The source code often looks very similar to coding just with R or Python, but the data preprocessing is done in parallel on the whole cluster. See an example with data preprocessing and feature engineering of the Titanic dataset with Apache Spark using Spark’s Scala API:

### Data preprocessing with Scala and Apache Spark API:

# Feature engineering: Creating a family size feature
# (Siblings / Spouses + Parents / Children + 1)

val familySize: ((Int, Int) => Int) = (sibSp: Int, parCh: Int) => sibSp + parCh + 1
val familySizeUDF = udf(familySize)
val dfWithFamilySize = df.withColumn("FamilySize", familySizeUDF(col("SibSp"), col("Parch")))


// fill empty values for the age column
val avgAge = trainDF.select("Age").union(testDF.select("Age"))
	.agg(avg("Age"))
		.collect() match {
    case Array(Row(avg: Double)) => avg
    case _ => 0
}

You could do the same with Spark’s Java or Python API, of course.

Data Preprocessing - by Citizen Data Scientist

Often, you want to be agile and produce quick results. This typically includes a lot of trial-and-error when preparing and analyzing datasets. Various data science tools exist with a focus on ease-of-use and fast time-to-market. These tools offer:

  • Development environment and runtime / execution server
  • Visual “coding” with drag & drop and code generation
  • Integration of data science frameworks like R, Python or even more powerful big data frameworks like Apache Hadoop, Apache Spark or H2O.ai under the hood

These tools can be used by the data scientist to speed up data preprocessing and model building. In addition, they can also be used by a citizen data scientist who does not have as much experience in data science projects as the tool helps out with data preprocessing and applying implementations of machine learning algorithms. Some tools even include recommendations to support the human in preprocessing, displaying and analyzing datasets. The tools get more and more intelligent with artificial intelligence under the hood.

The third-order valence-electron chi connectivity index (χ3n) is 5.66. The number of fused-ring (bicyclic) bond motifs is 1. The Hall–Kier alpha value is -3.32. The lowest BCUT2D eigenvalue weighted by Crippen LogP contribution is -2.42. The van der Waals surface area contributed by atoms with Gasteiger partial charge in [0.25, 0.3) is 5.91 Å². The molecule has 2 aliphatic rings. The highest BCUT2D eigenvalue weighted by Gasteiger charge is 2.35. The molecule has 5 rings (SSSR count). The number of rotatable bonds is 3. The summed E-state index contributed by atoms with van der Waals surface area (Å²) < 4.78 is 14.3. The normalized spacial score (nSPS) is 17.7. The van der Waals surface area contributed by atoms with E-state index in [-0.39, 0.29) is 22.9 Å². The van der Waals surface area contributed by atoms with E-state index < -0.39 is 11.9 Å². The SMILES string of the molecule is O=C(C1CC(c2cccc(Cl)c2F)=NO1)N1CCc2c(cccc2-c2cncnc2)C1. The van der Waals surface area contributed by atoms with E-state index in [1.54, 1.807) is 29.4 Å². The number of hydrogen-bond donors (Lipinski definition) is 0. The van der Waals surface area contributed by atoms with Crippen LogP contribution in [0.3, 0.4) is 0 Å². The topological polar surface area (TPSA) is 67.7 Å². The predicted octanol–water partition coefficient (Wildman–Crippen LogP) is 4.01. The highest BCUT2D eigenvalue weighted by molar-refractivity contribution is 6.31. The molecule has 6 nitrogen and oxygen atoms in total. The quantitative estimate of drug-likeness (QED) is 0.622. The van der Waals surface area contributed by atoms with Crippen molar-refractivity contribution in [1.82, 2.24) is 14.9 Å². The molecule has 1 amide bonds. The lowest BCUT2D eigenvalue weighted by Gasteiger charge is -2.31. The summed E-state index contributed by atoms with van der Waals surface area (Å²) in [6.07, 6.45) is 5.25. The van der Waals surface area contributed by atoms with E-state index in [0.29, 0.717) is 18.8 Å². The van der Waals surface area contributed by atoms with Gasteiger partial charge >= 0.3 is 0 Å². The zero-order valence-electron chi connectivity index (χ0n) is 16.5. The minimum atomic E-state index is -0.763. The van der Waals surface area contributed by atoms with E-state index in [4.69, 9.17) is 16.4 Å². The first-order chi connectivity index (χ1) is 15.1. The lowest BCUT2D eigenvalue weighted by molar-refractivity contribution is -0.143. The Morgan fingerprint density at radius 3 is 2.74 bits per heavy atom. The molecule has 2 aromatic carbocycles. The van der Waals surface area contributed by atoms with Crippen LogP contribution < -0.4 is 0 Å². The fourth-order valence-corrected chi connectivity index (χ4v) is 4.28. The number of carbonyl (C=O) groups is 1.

The following shows examples of how to preprocessing the Titanic dataset with two open source data science tools, KNIME and RapidMiner:

 

Preprocessing of the Titanic Dataset with KNIME

Preprocessing of the Titanic Dataset with RapidMiner

Instead of writing source code in R or Scala as seen before, you use the visual IDE to configure preprocessing. This makes data preparation and analysis easier for most people, and also allows easier maintenance and hand-over to others.

Data Wrangling - by Business Analyst or Citizen Data Scientist

Data wrangling (also sometimes called data munging) is a simple, intuitive way of data preparation with a graphical tool. The focus of these tools is on ease-of-use and agile data preparation. Therefore, it is not necessarily done by a developer or data scientist, but built for everybody, including a business analyst or citizen data scientist. Examples for data wrangling are DataWrangler and Trifacta Wrangler.

Trifacta for Data Wrangling